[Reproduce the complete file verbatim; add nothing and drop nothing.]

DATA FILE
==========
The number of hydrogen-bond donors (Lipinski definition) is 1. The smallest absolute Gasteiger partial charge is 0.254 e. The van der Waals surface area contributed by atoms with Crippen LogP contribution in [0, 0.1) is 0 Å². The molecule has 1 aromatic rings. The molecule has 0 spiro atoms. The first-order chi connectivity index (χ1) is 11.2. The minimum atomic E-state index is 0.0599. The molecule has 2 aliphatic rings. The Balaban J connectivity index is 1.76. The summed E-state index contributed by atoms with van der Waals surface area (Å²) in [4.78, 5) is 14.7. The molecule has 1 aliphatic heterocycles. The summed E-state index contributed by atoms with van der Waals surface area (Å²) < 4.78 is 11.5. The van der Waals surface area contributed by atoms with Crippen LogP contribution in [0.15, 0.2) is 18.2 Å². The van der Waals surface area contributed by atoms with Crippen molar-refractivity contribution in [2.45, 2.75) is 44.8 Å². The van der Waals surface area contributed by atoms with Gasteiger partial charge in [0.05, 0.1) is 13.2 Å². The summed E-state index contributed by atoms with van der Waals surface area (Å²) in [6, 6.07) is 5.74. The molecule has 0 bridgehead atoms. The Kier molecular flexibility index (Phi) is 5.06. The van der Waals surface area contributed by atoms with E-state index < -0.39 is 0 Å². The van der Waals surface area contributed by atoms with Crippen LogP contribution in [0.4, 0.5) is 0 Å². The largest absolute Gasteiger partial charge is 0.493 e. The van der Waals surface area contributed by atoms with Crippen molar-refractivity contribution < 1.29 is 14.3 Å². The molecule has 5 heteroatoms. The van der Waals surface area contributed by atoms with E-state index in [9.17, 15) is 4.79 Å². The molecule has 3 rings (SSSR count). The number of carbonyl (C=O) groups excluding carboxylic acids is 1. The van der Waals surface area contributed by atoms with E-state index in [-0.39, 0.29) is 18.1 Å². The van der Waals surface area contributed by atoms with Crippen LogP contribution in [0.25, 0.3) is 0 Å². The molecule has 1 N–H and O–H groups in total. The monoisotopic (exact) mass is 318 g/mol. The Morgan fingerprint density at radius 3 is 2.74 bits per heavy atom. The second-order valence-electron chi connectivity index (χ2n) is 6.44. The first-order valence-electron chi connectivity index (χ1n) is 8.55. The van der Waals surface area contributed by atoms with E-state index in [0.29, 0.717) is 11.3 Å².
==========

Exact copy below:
The number of hydrogen-bond donors (Lipinski definition) is 1. The smallest absolute Gasteiger partial charge is 0.254 e. The van der Waals surface area contributed by atoms with Crippen LogP contribution in [0, 0.1) is 0 Å². The molecule has 1 aromatic rings. The molecule has 0 spiro atoms. The first-order chi connectivity index (χ1) is 11.2. The minimum atomic E-state index is 0.0599. The molecule has 2 aliphatic rings. The Balaban J connectivity index is 1.76. The summed E-state index contributed by atoms with van der Waals surface area (Å²) in [4.78, 5) is 14.7. The molecule has 1 aliphatic heterocycles. The summed E-state index contributed by atoms with van der Waals surface area (Å²) < 4.78 is 11.5. The van der Waals surface area contributed by atoms with Crippen LogP contribution in [0.15, 0.2) is 18.2 Å². The van der Waals surface area contributed by atoms with Crippen molar-refractivity contribution in [2.45, 2.75) is 44.8 Å². The van der Waals surface area contributed by atoms with Gasteiger partial charge in [0.05, 0.1) is 13.2 Å². The summed E-state index contributed by atoms with van der Waals surface area (Å²) in [6, 6.07) is 5.74. The molecule has 0 bridgehead atoms. The Kier molecular flexibility index (Phi) is 5.06. The van der Waals surface area contributed by atoms with E-state index < -0.39 is 0 Å². The van der Waals surface area contributed by atoms with Crippen LogP contribution in [0.4, 0.5) is 0 Å². The largest absolute Gasteiger partial charge is 0.493 e. The van der Waals surface area contributed by atoms with Crippen molar-refractivity contribution < 1.29 is 14.3 Å². The molecule has 5 heteroatoms. The van der Waals surface area contributed by atoms with E-state index in [9.17, 15) is 4.79 Å². The molecule has 3 rings (SSSR count). The number of carbonyl (C=O) groups excluding carboxylic acids is 1. The van der Waals surface area contributed by atoms with E-state index in [-0.39, 0.29) is 18.1 Å². The van der Waals surface area contributed by atoms with Crippen LogP contribution in [0.25, 0.3) is 0 Å². The molecule has 1 N–H and O–H groups in total. The monoisotopic (exact) mass is 318 g/mol. The Morgan fingerprint density at radius 3 is 2.74 bits per heavy atom. The second-order valence-electron chi connectivity index (χ2n) is 6.44. The first-order valence-electron chi connectivity index (χ1n) is 8.55. The van der Waals surface area contributed by atoms with E-state index in [0.29, 0.717) is 11.3 Å².